the cunard line

Steven Soderbergh Insists His Improvised Movie, Let Them All Talk, Was Not That Improvised

The Let Them All Talk director did not “wing it” aboard the Queen Mary 2. But he did get a deal on the boat. Photo: Peter Andrews/HBO Max

Steven Soderbergh would like you to know that despite whatever you may have heard about his charmingly talky, glowingly reviewed HBO Max travelogue-dramedy, Let Them All Talk, the movie was not made up along the way by him and his cast members. Although the film’s lead actresses have spoken out about a certain improvisational quality on set — with Candice Bergen recently revealing, “They tell you what the nub of the scene is and then you just have to flail around,” and Meryl Streep confirming, “Improvised feel? Well, yeah, it does [have that], because it is” — the Oscar-winning director of such films as Traffic (who was announced as co-producer of the 93rd Oscars earlier this week) insists almost nothing was left to chance. And that even if the overwhelming majority of what tumbled out of everybody’s mouths as cameras rolled had never been committed to the pages of a screenplay, the production was not “unscripted” per se, and no one was “winging it.”

On a recent Zoom call, he was joined by Let Them All Talk’s screenwriter, Deborah Eisenberg, an acclaimed author and exemplar of the short-story format whom The New York Times Magazine has described as being possessed of “one of the most original and accomplished bodies of work in contemporary literature.” Despite her total absence of movie bona fides, Soderbergh enlisted Eisenberg, 74, to flesh out the premise he had drafted: about a much-heralded literary novelist (Streep) who corrals two of her oldest friends (played by Dianne Wiest and Bergen) to accompany her on a transatlantic journey of reconciliation and bonding aboard the Queen Mary 2. Beyond simply plotting the major narrative beats and providing rich backstories for each character, Eisenberg was present for every moment of filming to help address questions from the actresses and conjure lines of dialogue — such as Streep’s lecture about an obscure (fictitious) novelist to an auditorium full of people — more or less on the spot.

In conversation with Vulture, the writer and the director displayed extreme deference to each other, detailing the parameters of their unique at-sea partnership and the happy surprises that resulted from the “confines” of shooting under a compressed time window on a luxury ocean liner.

I’m trying to figure out how this film came about. What came first: your acquaintance or this script? 
Steven Soderbergh: It was an idea that existed for some time that [writer-director-producer] Greg Jacobs and I discussed. The first time we talked about it would have been around 2008, and we didn’t get much further than a couple of basic sentences describing the premise. Then we just put it on the back burner and didn’t talk about it again until we were almost done with The Laundromat, where I suggested we pitch the idea to Meryl, with her playing sort of the lead character in this group. At that point, [her character] wasn’t even a writer yet; she was just someone who had organized the trip. She agreed to become involved, and, at that point, it started getting serious. So when Greg said, “Who do you want to write this?,” I said, “I’ve been reading” — and I wasn’t forced to; it wasn’t part of any literary outreach program — “I’ve been reading a lot of Deborah’s work.” I decided to reach out to her. I didn’t know her. So we met up in Los Feliz [in Los Angeles] and started talking.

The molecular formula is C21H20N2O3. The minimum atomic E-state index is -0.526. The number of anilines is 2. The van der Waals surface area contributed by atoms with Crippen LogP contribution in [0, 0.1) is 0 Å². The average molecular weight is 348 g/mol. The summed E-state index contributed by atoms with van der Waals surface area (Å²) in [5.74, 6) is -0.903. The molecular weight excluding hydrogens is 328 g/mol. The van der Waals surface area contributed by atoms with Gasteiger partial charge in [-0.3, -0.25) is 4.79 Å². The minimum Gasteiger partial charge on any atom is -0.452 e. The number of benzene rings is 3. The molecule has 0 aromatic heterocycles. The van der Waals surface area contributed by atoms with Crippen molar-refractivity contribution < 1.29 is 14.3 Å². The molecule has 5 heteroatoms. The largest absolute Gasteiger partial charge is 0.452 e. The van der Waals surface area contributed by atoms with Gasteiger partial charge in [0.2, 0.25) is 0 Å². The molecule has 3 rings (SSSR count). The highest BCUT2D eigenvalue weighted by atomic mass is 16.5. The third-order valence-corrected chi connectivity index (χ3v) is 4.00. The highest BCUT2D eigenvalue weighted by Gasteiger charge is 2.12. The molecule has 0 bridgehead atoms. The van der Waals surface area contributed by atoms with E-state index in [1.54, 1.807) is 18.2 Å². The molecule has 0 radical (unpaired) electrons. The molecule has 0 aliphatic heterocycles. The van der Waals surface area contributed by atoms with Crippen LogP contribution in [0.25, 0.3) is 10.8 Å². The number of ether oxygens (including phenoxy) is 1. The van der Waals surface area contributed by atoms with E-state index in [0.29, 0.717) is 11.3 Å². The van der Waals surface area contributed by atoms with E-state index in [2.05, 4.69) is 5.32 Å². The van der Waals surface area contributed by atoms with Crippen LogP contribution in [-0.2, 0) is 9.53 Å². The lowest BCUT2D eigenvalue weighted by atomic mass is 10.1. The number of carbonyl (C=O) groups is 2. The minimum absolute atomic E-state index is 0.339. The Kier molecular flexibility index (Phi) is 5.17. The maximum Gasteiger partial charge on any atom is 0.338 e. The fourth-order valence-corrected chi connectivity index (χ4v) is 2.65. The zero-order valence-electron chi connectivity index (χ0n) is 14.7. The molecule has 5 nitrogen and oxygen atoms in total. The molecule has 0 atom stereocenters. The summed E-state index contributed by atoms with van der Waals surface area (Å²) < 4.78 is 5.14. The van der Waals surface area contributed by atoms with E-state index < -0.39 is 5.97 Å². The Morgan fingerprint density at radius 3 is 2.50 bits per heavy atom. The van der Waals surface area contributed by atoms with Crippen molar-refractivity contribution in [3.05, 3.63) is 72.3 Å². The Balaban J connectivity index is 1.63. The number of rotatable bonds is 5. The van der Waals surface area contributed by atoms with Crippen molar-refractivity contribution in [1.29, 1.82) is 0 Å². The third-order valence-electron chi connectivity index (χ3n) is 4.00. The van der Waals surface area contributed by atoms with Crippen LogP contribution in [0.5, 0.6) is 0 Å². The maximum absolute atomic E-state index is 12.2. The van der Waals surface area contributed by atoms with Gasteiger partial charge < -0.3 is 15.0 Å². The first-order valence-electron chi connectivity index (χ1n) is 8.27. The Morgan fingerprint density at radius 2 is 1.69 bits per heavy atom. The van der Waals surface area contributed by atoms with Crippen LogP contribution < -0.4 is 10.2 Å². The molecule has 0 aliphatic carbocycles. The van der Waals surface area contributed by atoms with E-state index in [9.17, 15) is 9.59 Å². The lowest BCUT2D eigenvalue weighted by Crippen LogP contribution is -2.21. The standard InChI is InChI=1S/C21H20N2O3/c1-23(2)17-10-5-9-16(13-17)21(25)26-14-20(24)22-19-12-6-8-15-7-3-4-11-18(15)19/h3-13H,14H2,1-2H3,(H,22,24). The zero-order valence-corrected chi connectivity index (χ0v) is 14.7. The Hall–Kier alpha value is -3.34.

Deborah, I know you have written a play, but you had never written a screenplay. What did you think when suddenly you’re hearing from Steven Soderbergh about collaborating on a film?
Deborah Eisenberg: Well, so much of my life has been surreal anyhow — it was just one more surreal episode. I was very, very surprised, and we did meet up in Los Feliz — did I say that right? Steven outlined the few sentences that he and Greg had talked over, and, naturally, there was a lot of allure for me, as well as something like stark terror. But for one thing, if life offers you a chance to work with Steven and you say no, you might as well just curl up and die no matter how frightened you are. For another, I am actually well situated to work on a project concerning women of around 70. And that was very, very important to me. I didn’t really know that Meryl was involved until much later.

In any event, I’m quite interested in what happens to people over a long period of time, how lives take shape, the stories people tell themselves about their lives, and the way they try to figure out their lives. I’ve seen a lifetime’s worth of movies about hugely pathetic old people. Particularly, women are portrayed as sort of clownish, adorable, theoretic creatures. And the idea of elderly beauty is just considered a joke, at least in most of the U.S. Either you’re looking at a horror movie or industrial-strength plastic surgery; it’s all tremendously sad and kind of amusing.

But that was very, very interesting to me: to look at women my age in a way that didn’t wink or blush and would also assume that people didn’t stop having their lives at a certain point. Our lives actually just get more interesting and, in a way, more dramatic.

From what I understand, though, you didn’t write a typical script. It was more of a blueprint or outline of what the characters were going to say rather than actual dialogue. And the actors had to listen to one another and respond in the moment.
Soderbergh: This all brings about, in my mind, a kind of philosophical debate about what you should tell people about how something was made and what you shouldn’t, because the problem is in trying to be honest and demystify the process. I’ve never been somebody that wants to make this job seem like it’s magic. I’ve tried to be transparent with people about how something was done. The problem is when people write about movies, they often use this information against you to make themselves look more in the know. So in describing the process Deborah and I went through — which was very rigorous and under constant attention and revision by us all, through the preparation and all through the shoot, and then that continued through the editing, which involved several rounds of additional shooting — I don’t want people to think that we were winging it, because we really weren’t.

[The actors] were always told what to say. What they weren’t told was how to say it. And there were multiple instances in which there were critical, dramatic scenes that Deborah and I knew could not be improvised, should not be improvised. So the 50-plus-page document that we had was a combination of very detailed, beautiful prose written by Deborah with splashes of scripted dialogue at key moments throughout.